Sunday, October 14, 2018

On Observations and Sandwiches

Members of the UFT High School Executive Board have been very focused on observations. As chapter leader of the largest school in Queens, I get frequent complaints about them. In fact, I've made some myself. On blogs I've seen demands for two, the state minimum. I thought that was a very fair ask, and I worked both publicly and behind the scenes to try to make that happen.

We now have an agreement that achieves this goal for a great many teachers. I'm very happy about it, and I'm very proud to have played a role, directly or otherwise, in having made this happen. In fact, a few months ago, we brought a resolution to this effect at Executive Board. This was debated fiercely on both sides.

LeRoy Barr said he was not taking a side, but that this issue should be relegated to the Contract Committee. Others said this was a terrible idea because more observations tend to result in more favorable ratings. People spoke passionately on this issue. I was a little confused, because our resolution called for additional observations only for those who were not rated effective or higher.

Carol Burris, former principal of South Side High School, and current Executive Director of the Network for Public Education, told me she used to observe her teachers once a year. If they were doing well and no complaints came forward, she didn't feel she needed to revisit them. She would do additional observations only if teachers needed further support. That made sense to me. The current NY State Law mandates two, which doesn't make as much sense, but we had to go with that as a minimum.

Thoughtful supervisors I know will observe people and tell them look, this was a bad day, let's try this another time. Boy Wonder supervisors (and despite the name, they come in all genders) will walk in on a day when there are 20 minute classes and write you up because half the students are out cutting at the Pep Rally, where there's free food or whatever.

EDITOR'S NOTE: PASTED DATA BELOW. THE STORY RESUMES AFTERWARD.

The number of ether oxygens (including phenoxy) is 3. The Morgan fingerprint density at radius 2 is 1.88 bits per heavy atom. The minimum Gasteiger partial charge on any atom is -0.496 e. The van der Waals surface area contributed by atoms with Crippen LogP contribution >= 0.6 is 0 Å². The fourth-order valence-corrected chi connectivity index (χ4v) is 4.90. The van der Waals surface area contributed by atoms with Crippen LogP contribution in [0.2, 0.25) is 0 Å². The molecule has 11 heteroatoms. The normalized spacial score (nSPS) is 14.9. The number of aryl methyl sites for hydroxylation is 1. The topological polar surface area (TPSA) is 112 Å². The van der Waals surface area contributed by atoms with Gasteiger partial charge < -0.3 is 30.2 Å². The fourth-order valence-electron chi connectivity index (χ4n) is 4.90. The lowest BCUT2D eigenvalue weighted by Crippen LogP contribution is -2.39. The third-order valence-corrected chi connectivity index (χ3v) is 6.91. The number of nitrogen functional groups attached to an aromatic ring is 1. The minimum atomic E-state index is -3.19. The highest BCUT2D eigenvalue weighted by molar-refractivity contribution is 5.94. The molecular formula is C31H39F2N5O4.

Boy Wonder supervisors don't do things like giving teachers second chances. Lots of them are lazy, wanting to get away with as little as possible. If I'm Boy Wonder, I may be observing you, but what I'm really thinking about is going to Arby's and using my coupons on the new Roast Beef, Cheddar, and Artichoke Heart Sandwich with Ecstasy Sauce. I can get two for six bucks. Each and every time I have to observe you means two fewer sandwich.

Every time I rate a teacher developing under the new system, that's two fewer sandwiches for me. If I rate a teacher ineffective, holy crap, that will cost me six sandwiches. Oh, and if I hire a new teacher instead of an ATR, that's four sandwiches a year, for each one, and for four years! So by using this new program, we give Boy Wonder an incentive to sit at Arby's, eat whatever that thing in the photo may be, and leave you alone.

On the other hand, there is a possibility, believe it or not, that you could have a supervisor who, you know, wants to do his or her job, and maybe help you. A supervisor like that could come in multiple times and show you things that may be worth knowing. I have had supervisors like that. The second supervisor I had was kind of like that. I was an English teacher, teaching music, with no experience. He would sit down and talk to me and say things like, "Fake it until you make it." He also gave me advice on specific things I could do to get closer to the latter.

The smart supervisors we have need to focus on helping those who need it. They can do the required two for everyone else. The crazy supervisors are another issue altogether. The only viable solution, as far as I can tell, is to put them all in a large room with the DOE lawyers and let them make each other miserable for all eternity.

That's kind of a win-win. DOE legal and Boy Wonders can yell and scream to their hearts' content for all eternity, and the rest of us can, you know, do our jobs.
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